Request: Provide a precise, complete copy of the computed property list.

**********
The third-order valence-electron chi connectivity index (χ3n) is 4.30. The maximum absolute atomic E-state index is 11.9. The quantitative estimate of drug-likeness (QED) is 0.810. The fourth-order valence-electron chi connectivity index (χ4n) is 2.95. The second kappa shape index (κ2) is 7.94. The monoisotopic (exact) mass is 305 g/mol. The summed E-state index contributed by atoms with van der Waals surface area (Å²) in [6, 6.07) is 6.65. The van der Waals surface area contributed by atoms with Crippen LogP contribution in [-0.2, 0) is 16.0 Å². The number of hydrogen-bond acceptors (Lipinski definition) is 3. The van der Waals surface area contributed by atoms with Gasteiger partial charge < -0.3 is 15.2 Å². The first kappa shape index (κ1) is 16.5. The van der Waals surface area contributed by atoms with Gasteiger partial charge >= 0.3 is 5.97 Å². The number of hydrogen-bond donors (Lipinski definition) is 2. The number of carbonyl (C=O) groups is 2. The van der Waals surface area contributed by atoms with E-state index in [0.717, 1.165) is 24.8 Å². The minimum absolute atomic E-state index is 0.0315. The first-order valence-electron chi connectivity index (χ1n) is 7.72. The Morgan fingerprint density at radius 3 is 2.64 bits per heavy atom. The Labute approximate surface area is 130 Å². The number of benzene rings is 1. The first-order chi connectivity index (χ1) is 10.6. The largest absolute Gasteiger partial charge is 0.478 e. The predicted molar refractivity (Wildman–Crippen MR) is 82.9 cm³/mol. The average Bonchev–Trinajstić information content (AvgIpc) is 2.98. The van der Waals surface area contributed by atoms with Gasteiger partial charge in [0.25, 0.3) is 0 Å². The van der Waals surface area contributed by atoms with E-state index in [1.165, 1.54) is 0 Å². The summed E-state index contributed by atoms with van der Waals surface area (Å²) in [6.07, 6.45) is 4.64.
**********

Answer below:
The third-order valence-electron chi connectivity index (χ3n) is 4.30. The maximum absolute atomic E-state index is 11.9. The quantitative estimate of drug-likeness (QED) is 0.810. The fourth-order valence-electron chi connectivity index (χ4n) is 2.95. The second kappa shape index (κ2) is 7.94. The monoisotopic (exact) mass is 305 g/mol. The summed E-state index contributed by atoms with van der Waals surface area (Å²) in [6, 6.07) is 6.65. The van der Waals surface area contributed by atoms with Crippen LogP contribution in [-0.2, 0) is 16.0 Å². The number of hydrogen-bond acceptors (Lipinski definition) is 3. The van der Waals surface area contributed by atoms with Gasteiger partial charge < -0.3 is 15.2 Å². The first kappa shape index (κ1) is 16.5. The van der Waals surface area contributed by atoms with Gasteiger partial charge >= 0.3 is 5.97 Å². The number of hydrogen-bond donors (Lipinski definition) is 2. The number of carbonyl (C=O) groups is 2. The van der Waals surface area contributed by atoms with E-state index in [0.717, 1.165) is 24.8 Å². The minimum absolute atomic E-state index is 0.0315. The first-order valence-electron chi connectivity index (χ1n) is 7.72. The Morgan fingerprint density at radius 3 is 2.64 bits per heavy atom. The Labute approximate surface area is 130 Å². The number of benzene rings is 1. The first-order chi connectivity index (χ1) is 10.6. The largest absolute Gasteiger partial charge is 0.478 e. The predicted molar refractivity (Wildman–Crippen MR) is 82.9 cm³/mol. The average Bonchev–Trinajstić information content (AvgIpc) is 2.98. The van der Waals surface area contributed by atoms with Gasteiger partial charge in [0.25, 0.3) is 0 Å². The van der Waals surface area contributed by atoms with E-state index in [1.165, 1.54) is 0 Å². The summed E-state index contributed by atoms with van der Waals surface area (Å²) in [6.07, 6.45) is 4.64.